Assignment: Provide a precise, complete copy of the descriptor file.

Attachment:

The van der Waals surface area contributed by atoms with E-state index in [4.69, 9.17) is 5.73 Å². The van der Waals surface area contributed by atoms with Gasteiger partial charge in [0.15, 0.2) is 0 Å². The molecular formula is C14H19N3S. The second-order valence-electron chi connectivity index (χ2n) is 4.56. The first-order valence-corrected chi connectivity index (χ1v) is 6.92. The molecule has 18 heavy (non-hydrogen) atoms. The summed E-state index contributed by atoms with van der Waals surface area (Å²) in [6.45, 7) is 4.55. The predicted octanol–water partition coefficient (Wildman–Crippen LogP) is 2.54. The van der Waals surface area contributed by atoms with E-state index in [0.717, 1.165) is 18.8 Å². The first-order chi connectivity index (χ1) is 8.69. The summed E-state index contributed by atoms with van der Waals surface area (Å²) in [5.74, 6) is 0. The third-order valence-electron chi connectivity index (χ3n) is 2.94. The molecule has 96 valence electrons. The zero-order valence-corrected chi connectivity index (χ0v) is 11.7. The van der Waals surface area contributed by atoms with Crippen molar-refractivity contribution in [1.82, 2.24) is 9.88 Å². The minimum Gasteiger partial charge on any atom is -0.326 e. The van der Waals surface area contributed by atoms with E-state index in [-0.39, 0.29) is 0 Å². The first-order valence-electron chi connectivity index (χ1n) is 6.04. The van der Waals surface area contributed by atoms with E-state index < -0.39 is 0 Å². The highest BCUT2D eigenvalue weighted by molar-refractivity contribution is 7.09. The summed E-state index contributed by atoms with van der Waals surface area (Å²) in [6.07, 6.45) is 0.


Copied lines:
The van der Waals surface area contributed by atoms with E-state index in [4.69, 9.17) is 5.73 Å². The van der Waals surface area contributed by atoms with Gasteiger partial charge in [0.15, 0.2) is 0 Å². The molecular formula is C14H19N3S. The second-order valence-electron chi connectivity index (χ2n) is 4.56. The first-order valence-corrected chi connectivity index (χ1v) is 6.92. The molecule has 18 heavy (non-hydrogen) atoms. The summed E-state index contributed by atoms with van der Waals surface area (Å²) in [6.45, 7) is 4.55. The predicted octanol–water partition coefficient (Wildman–Crippen LogP) is 2.54. The van der Waals surface area contributed by atoms with E-state index in [0.717, 1.165) is 18.8 Å². The first-order chi connectivity index (χ1) is 8.69. The summed E-state index contributed by atoms with van der Waals surface area (Å²) in [5.74, 6) is 0. The third-order valence-electron chi connectivity index (χ3n) is 2.94. The molecule has 96 valence electrons. The zero-order valence-corrected chi connectivity index (χ0v) is 11.7. The van der Waals surface area contributed by atoms with Crippen molar-refractivity contribution in [1.82, 2.24) is 9.88 Å². The minimum Gasteiger partial charge on any atom is -0.326 e. The van der Waals surface area contributed by atoms with E-state index in [-0.39, 0.29) is 0 Å². The first-order valence-electron chi connectivity index (χ1n) is 6.04. The van der Waals surface area contributed by atoms with E-state index < -0.39 is 0 Å². The highest BCUT2D eigenvalue weighted by molar-refractivity contribution is 7.09. The summed E-state index contributed by atoms with van der Waals surface area (Å²) in [6.07, 6.45) is 0.